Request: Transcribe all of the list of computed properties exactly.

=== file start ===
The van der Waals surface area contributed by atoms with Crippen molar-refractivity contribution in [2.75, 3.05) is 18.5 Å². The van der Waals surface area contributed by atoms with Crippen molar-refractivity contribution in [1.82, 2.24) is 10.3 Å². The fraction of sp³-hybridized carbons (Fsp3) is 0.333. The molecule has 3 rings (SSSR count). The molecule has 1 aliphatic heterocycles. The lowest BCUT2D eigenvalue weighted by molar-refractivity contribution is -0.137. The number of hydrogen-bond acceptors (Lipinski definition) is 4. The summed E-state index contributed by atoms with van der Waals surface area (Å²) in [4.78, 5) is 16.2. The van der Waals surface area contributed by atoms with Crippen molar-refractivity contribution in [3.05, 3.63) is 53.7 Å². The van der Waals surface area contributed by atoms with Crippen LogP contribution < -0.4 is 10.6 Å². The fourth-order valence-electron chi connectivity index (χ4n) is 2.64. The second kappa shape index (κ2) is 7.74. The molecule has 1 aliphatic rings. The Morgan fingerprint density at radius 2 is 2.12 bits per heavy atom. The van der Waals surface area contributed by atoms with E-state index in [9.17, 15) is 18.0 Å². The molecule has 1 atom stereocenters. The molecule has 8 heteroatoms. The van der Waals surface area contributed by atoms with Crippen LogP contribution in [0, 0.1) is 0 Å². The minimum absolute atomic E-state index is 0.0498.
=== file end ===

The van der Waals surface area contributed by atoms with Crippen molar-refractivity contribution in [2.75, 3.05) is 18.5 Å². The van der Waals surface area contributed by atoms with Crippen molar-refractivity contribution in [1.82, 2.24) is 10.3 Å². The fraction of sp³-hybridized carbons (Fsp3) is 0.333. The molecule has 3 rings (SSSR count). The molecule has 1 aliphatic heterocycles. The lowest BCUT2D eigenvalue weighted by molar-refractivity contribution is -0.137. The number of hydrogen-bond acceptors (Lipinski definition) is 4. The summed E-state index contributed by atoms with van der Waals surface area (Å²) in [4.78, 5) is 16.2. The van der Waals surface area contributed by atoms with Crippen molar-refractivity contribution in [3.05, 3.63) is 53.7 Å². The van der Waals surface area contributed by atoms with Crippen LogP contribution < -0.4 is 10.6 Å². The fourth-order valence-electron chi connectivity index (χ4n) is 2.64. The second kappa shape index (κ2) is 7.74. The molecule has 1 aliphatic rings. The Morgan fingerprint density at radius 2 is 2.12 bits per heavy atom. The van der Waals surface area contributed by atoms with E-state index in [9.17, 15) is 18.0 Å². The molecule has 1 atom stereocenters. The molecule has 8 heteroatoms. The van der Waals surface area contributed by atoms with Crippen LogP contribution in [0, 0.1) is 0 Å². The minimum absolute atomic E-state index is 0.0498.